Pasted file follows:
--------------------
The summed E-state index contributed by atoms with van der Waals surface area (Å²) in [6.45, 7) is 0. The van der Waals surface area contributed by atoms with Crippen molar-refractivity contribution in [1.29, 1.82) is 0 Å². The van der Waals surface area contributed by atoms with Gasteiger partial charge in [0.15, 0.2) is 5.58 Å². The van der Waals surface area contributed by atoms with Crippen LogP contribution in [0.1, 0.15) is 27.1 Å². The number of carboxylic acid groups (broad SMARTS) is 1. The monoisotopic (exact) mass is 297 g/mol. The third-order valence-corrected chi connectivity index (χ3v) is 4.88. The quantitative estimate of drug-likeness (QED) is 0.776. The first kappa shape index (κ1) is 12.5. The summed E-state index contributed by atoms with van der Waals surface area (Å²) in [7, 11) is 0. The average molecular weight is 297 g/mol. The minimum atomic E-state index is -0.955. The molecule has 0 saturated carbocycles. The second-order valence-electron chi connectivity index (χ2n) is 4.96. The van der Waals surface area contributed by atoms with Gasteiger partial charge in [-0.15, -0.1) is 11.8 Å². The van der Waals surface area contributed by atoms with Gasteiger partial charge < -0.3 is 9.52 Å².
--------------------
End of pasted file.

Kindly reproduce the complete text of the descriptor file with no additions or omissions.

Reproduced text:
The summed E-state index contributed by atoms with van der Waals surface area (Å²) in [6.45, 7) is 0. The van der Waals surface area contributed by atoms with Crippen molar-refractivity contribution in [1.29, 1.82) is 0 Å². The van der Waals surface area contributed by atoms with Gasteiger partial charge in [0.15, 0.2) is 5.58 Å². The van der Waals surface area contributed by atoms with Crippen LogP contribution in [0.1, 0.15) is 27.1 Å². The number of carboxylic acid groups (broad SMARTS) is 1. The monoisotopic (exact) mass is 297 g/mol. The third-order valence-corrected chi connectivity index (χ3v) is 4.88. The quantitative estimate of drug-likeness (QED) is 0.776. The first kappa shape index (κ1) is 12.5. The summed E-state index contributed by atoms with van der Waals surface area (Å²) in [7, 11) is 0. The average molecular weight is 297 g/mol. The minimum atomic E-state index is -0.955. The molecule has 0 saturated carbocycles. The second-order valence-electron chi connectivity index (χ2n) is 4.96. The van der Waals surface area contributed by atoms with Gasteiger partial charge in [-0.15, -0.1) is 11.8 Å². The van der Waals surface area contributed by atoms with Gasteiger partial charge < -0.3 is 9.52 Å².